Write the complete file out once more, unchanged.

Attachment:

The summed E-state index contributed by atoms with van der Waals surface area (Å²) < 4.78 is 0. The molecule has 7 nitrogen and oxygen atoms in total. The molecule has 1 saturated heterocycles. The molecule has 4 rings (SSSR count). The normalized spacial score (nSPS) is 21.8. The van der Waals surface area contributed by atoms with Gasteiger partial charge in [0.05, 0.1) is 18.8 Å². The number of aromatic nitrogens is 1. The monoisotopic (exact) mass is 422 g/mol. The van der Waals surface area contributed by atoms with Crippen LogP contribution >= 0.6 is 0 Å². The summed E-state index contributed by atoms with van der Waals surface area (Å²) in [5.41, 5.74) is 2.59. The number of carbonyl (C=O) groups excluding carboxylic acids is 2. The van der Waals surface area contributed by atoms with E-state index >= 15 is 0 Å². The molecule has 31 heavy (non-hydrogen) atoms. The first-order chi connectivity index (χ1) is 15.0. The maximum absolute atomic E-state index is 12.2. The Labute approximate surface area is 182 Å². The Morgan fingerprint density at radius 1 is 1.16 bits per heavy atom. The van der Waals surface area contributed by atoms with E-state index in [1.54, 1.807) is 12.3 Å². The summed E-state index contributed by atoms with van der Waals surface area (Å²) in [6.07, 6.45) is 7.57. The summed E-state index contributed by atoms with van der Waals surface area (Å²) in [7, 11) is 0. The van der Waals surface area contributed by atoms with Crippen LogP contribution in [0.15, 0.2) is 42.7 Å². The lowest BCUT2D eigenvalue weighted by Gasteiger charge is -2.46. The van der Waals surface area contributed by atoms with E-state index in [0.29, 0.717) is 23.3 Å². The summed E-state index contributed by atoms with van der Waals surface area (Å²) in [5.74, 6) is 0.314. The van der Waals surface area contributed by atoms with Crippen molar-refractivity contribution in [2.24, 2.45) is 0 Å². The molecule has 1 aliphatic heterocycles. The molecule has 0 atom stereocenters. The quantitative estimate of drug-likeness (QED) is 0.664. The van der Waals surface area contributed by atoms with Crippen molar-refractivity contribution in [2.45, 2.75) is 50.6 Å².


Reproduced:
The summed E-state index contributed by atoms with van der Waals surface area (Å²) < 4.78 is 0. The molecule has 7 nitrogen and oxygen atoms in total. The molecule has 1 saturated heterocycles. The molecule has 4 rings (SSSR count). The normalized spacial score (nSPS) is 21.8. The van der Waals surface area contributed by atoms with Gasteiger partial charge in [0.05, 0.1) is 18.8 Å². The number of aromatic nitrogens is 1. The monoisotopic (exact) mass is 422 g/mol. The van der Waals surface area contributed by atoms with Crippen LogP contribution >= 0.6 is 0 Å². The summed E-state index contributed by atoms with van der Waals surface area (Å²) in [5.41, 5.74) is 2.59. The number of carbonyl (C=O) groups excluding carboxylic acids is 2. The van der Waals surface area contributed by atoms with E-state index >= 15 is 0 Å². The molecule has 31 heavy (non-hydrogen) atoms. The first-order chi connectivity index (χ1) is 15.0. The maximum absolute atomic E-state index is 12.2. The Labute approximate surface area is 182 Å². The Morgan fingerprint density at radius 1 is 1.16 bits per heavy atom. The van der Waals surface area contributed by atoms with E-state index in [1.54, 1.807) is 12.3 Å². The summed E-state index contributed by atoms with van der Waals surface area (Å²) in [6.07, 6.45) is 7.57. The summed E-state index contributed by atoms with van der Waals surface area (Å²) in [7, 11) is 0. The van der Waals surface area contributed by atoms with Crippen LogP contribution in [0.15, 0.2) is 42.7 Å². The lowest BCUT2D eigenvalue weighted by Gasteiger charge is -2.46. The van der Waals surface area contributed by atoms with E-state index in [0.29, 0.717) is 23.3 Å². The summed E-state index contributed by atoms with van der Waals surface area (Å²) in [5.74, 6) is 0.314. The van der Waals surface area contributed by atoms with Crippen molar-refractivity contribution in [2.24, 2.45) is 0 Å². The molecule has 1 aliphatic heterocycles. The molecule has 0 atom stereocenters. The quantitative estimate of drug-likeness (QED) is 0.664. The van der Waals surface area contributed by atoms with Crippen molar-refractivity contribution in [2.45, 2.75) is 50.6 Å².